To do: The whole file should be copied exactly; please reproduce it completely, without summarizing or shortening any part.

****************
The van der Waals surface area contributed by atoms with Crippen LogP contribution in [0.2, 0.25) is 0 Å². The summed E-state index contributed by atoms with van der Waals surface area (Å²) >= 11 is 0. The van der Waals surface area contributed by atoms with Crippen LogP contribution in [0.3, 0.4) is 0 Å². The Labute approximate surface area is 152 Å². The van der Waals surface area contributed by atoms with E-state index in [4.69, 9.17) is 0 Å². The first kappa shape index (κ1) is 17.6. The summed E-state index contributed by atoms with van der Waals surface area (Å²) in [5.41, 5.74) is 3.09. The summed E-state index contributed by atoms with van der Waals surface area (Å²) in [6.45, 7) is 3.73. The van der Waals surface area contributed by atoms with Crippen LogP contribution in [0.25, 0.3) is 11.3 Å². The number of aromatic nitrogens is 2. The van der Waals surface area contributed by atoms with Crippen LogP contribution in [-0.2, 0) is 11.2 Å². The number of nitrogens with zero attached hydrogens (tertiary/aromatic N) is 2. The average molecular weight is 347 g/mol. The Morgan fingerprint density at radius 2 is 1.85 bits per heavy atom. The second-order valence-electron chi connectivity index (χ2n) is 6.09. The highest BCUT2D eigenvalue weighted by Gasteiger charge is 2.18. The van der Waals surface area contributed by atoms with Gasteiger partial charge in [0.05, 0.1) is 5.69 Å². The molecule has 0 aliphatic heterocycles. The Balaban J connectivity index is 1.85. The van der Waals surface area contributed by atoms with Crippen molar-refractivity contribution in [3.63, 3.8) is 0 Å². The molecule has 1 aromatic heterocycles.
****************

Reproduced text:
The van der Waals surface area contributed by atoms with Crippen LogP contribution in [0.2, 0.25) is 0 Å². The summed E-state index contributed by atoms with van der Waals surface area (Å²) >= 11 is 0. The van der Waals surface area contributed by atoms with Crippen LogP contribution in [0.3, 0.4) is 0 Å². The Labute approximate surface area is 152 Å². The van der Waals surface area contributed by atoms with E-state index in [4.69, 9.17) is 0 Å². The first kappa shape index (κ1) is 17.6. The summed E-state index contributed by atoms with van der Waals surface area (Å²) in [5.41, 5.74) is 3.09. The summed E-state index contributed by atoms with van der Waals surface area (Å²) in [6.45, 7) is 3.73. The van der Waals surface area contributed by atoms with Crippen LogP contribution in [0.25, 0.3) is 11.3 Å². The number of aromatic nitrogens is 2. The van der Waals surface area contributed by atoms with Crippen LogP contribution in [-0.2, 0) is 11.2 Å². The number of nitrogens with zero attached hydrogens (tertiary/aromatic N) is 2. The average molecular weight is 347 g/mol. The Morgan fingerprint density at radius 2 is 1.85 bits per heavy atom. The second-order valence-electron chi connectivity index (χ2n) is 6.09. The highest BCUT2D eigenvalue weighted by Gasteiger charge is 2.18. The van der Waals surface area contributed by atoms with Gasteiger partial charge in [0.05, 0.1) is 5.69 Å². The molecule has 0 aliphatic heterocycles. The Balaban J connectivity index is 1.85. The van der Waals surface area contributed by atoms with Crippen molar-refractivity contribution in [3.63, 3.8) is 0 Å². The molecule has 1 aromatic heterocycles.